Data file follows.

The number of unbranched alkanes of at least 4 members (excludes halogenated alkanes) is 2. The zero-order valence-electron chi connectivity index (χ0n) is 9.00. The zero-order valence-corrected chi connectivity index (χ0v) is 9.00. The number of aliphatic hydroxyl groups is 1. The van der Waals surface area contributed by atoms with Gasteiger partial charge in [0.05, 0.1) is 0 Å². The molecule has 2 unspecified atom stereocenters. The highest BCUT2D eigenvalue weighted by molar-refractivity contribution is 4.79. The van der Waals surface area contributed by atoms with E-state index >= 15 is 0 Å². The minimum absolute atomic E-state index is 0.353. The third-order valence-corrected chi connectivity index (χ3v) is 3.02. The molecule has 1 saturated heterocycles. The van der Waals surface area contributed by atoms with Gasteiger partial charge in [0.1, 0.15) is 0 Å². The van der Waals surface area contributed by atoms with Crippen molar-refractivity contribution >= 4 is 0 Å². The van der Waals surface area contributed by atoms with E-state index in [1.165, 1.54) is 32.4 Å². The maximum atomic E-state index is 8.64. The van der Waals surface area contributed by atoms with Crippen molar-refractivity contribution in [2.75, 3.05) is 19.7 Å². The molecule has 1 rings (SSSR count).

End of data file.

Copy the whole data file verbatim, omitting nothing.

The number of unbranched alkanes of at least 4 members (excludes halogenated alkanes) is 2. The zero-order valence-electron chi connectivity index (χ0n) is 9.00. The zero-order valence-corrected chi connectivity index (χ0v) is 9.00. The number of aliphatic hydroxyl groups is 1. The van der Waals surface area contributed by atoms with Gasteiger partial charge in [0.05, 0.1) is 0 Å². The molecule has 2 unspecified atom stereocenters. The highest BCUT2D eigenvalue weighted by molar-refractivity contribution is 4.79. The van der Waals surface area contributed by atoms with E-state index >= 15 is 0 Å². The minimum absolute atomic E-state index is 0.353. The third-order valence-corrected chi connectivity index (χ3v) is 3.02. The molecule has 1 saturated heterocycles. The van der Waals surface area contributed by atoms with Gasteiger partial charge in [0.1, 0.15) is 0 Å². The van der Waals surface area contributed by atoms with Crippen molar-refractivity contribution >= 4 is 0 Å². The van der Waals surface area contributed by atoms with E-state index in [1.165, 1.54) is 32.4 Å². The maximum atomic E-state index is 8.64. The van der Waals surface area contributed by atoms with Crippen molar-refractivity contribution in [2.75, 3.05) is 19.7 Å². The molecule has 1 rings (SSSR count).